ENFIELD, Conn. – March 3, 2014 – In late 2012, the Enfield Together Coalition (ETC) in partnership with the Enfield Police Department launched a Prescription Drop Box initiative to help prevent prescription drug abuse. In its first year, residents turned in over 500 pounds of unused or expired prescription and over the counter (OTC) medications from their households. This translates to an average of 41 pounds collected each month.
“The Prescription Drop Box Program has been a huge success,” stated Captain Fred Hall, Enfield Police Department. “Disposal of unwanted medicine is free, quick, easy, and most importantly - anonymous. This program disposes of unwanted medicine that could otherwise be misused or find its way into landfills or public water supplies. The Enfield Police Department, in cooperation with the Enfield Together Coalition, has embraced this invaluable program in an effort to curb the availability of controlled substances and narcotics to our youth, while at the same time protecting the environment.”
The Prescription Drop Box lockbox is located at the Enfield Police Department, 293 Elm Street, and is available 24 hours a day, 365 days a year. Individuals may drop their expired and unused medical prescriptions into the lockbox. Syringes and liquids are not accepted. Town officials will safely dispose of all medications deposited there.
“Our message to parents is clear: Lock up your medicine cabinets and monitor your prescriptions to make sure that your kids aren’t taking drugs that are not meant for them,” explained Gina Veser, member, Enfield Together Coalition and the Police Steering Committee. “Because this is a relatively new trend, many parents are not aware that their teens are getting high off of cough medicine and controlled substances.” ETC’s mission is to develop ways to prevent and reduce the use of drugs and alcohol by Enfield youth.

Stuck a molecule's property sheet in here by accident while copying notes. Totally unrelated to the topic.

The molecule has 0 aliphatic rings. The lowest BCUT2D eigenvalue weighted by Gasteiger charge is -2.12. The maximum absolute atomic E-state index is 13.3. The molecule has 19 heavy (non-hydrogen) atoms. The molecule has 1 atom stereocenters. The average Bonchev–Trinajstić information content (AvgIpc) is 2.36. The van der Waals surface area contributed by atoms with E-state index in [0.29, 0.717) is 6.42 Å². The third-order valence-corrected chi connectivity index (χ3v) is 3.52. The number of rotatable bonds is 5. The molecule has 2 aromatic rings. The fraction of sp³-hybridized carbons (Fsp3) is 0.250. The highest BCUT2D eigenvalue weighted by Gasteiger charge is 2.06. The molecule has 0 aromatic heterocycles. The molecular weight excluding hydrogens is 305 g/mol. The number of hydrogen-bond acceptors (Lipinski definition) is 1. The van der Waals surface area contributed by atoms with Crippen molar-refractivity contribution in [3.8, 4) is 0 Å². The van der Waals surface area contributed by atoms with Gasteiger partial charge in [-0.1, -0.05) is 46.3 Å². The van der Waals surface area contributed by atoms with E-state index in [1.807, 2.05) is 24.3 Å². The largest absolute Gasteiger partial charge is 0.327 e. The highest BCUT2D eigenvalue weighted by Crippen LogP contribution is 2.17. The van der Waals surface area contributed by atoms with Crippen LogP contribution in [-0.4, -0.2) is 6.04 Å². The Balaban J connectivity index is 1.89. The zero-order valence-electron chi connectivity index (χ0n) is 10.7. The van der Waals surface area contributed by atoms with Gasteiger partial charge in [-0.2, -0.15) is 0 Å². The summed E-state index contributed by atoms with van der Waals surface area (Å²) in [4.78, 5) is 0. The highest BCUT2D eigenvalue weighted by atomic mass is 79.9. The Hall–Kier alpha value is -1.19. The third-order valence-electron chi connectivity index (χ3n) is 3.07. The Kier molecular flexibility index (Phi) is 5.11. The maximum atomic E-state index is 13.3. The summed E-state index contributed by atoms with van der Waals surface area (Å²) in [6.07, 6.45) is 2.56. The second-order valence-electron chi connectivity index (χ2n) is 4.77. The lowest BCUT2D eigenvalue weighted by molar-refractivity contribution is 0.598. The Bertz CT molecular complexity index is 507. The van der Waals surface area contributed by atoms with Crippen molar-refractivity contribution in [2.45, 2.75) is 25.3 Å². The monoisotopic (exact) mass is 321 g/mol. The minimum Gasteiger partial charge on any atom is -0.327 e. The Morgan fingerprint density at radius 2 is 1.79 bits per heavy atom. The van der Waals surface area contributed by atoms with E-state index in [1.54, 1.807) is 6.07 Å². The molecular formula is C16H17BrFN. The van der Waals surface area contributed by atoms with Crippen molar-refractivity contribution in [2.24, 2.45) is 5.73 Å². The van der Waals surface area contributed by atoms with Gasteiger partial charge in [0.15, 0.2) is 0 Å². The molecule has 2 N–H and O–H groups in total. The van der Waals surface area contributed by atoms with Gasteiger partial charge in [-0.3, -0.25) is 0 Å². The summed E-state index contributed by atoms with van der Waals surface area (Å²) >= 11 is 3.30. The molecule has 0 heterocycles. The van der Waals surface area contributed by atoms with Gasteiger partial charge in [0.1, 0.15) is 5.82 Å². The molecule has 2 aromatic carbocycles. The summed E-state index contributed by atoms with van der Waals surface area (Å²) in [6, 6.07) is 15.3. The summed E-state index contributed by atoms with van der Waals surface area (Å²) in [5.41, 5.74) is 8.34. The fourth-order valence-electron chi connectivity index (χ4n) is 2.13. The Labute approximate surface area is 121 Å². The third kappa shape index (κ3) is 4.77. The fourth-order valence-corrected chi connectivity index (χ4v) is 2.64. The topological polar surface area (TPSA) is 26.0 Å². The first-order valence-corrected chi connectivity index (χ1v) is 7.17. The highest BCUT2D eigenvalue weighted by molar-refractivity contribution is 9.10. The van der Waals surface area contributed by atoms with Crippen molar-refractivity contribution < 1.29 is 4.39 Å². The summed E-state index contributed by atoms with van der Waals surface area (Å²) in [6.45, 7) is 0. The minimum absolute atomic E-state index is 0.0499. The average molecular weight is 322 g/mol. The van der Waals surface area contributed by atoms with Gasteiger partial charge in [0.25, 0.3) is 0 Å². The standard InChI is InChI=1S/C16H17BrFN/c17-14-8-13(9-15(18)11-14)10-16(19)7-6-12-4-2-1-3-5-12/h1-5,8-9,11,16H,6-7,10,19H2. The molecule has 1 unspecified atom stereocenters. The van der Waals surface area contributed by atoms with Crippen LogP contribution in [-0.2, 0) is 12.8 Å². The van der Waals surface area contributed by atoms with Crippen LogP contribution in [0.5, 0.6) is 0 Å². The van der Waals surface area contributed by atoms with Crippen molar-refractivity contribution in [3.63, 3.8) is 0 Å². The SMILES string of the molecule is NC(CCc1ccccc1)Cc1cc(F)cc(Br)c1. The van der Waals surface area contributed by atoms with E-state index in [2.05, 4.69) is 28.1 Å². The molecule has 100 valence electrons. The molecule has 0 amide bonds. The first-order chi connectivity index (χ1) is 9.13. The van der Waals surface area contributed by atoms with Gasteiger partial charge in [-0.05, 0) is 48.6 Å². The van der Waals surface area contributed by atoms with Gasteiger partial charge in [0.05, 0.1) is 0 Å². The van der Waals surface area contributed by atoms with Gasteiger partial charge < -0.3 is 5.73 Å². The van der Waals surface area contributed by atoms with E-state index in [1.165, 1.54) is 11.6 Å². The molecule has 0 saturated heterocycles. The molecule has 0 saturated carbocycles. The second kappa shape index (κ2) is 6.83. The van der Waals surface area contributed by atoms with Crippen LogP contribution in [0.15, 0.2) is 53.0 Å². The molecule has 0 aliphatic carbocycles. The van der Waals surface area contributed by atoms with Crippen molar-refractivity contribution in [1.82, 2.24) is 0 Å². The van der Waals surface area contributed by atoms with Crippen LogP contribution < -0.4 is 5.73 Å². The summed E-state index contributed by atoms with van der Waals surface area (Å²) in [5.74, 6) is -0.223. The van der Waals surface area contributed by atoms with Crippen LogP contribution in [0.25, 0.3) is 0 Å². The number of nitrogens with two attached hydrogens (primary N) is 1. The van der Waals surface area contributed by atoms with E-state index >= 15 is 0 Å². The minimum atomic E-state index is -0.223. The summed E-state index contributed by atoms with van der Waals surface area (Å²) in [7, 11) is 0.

Prescription Drug Abuse a Growing Concern
Prescription drug abuse is a growing concern both nationally and locally, especially among youth. From a low of 4.2 percent of 6th graders to a high of 21.3 percent of high school seniors, a 2011 study shows Enfield youth are experimenting with prescription drugs.
Prescription Drug Abuse Fast Facts (national and Connecticut):
· Nonmedical use of prescription and over-the-counter medicines remains a significant part of the teen drug problem. In 2012, 14.8 percent of high school seniors used a prescription drug nonmedically in the past year. Data for specific drugs show that the most commonly abused prescription drugs by teens are the stimulant Adderall and the pain reliever Vicodin. (Source: http://www.drugabuse.gov/publications/drugfacts/high-school-youth-trends)
o Nearly 1 in 12 high school seniors reported nonmedical use of Vicodin; 1 in 20 reported abuse of OxyContin. (Source: http://www.drugabuse.gov/publications/topics-in-brief/prescription-drug-abuse)
o When asked how prescription narcotics were obtained for nonmedical use, 70% of 12th graders said they were given to them by a friend or relative (MTF 2011). The number obtaining them over the Internet was negligible. (Source: http://www.drugabuse.gov/publications/topics-in-brief/prescription-drug-abuse)
- A report released by the Trust for America’s Healthy states that drug overdose deaths in Connecticut jumped 12 percent between 1999 and 2010. A majority of those deaths were linked to prescription drugs. In 2010, Connecticut was one of 29 states, plus the District of Columbia, in which there were more deaths due to drug overdose than motor vehicle accidents. (Source: http://healthyamericans.org/reports/drugabuse2013/)
To learn more about how to prevent over the counter drug abuse, visit EnfieldTogether.org.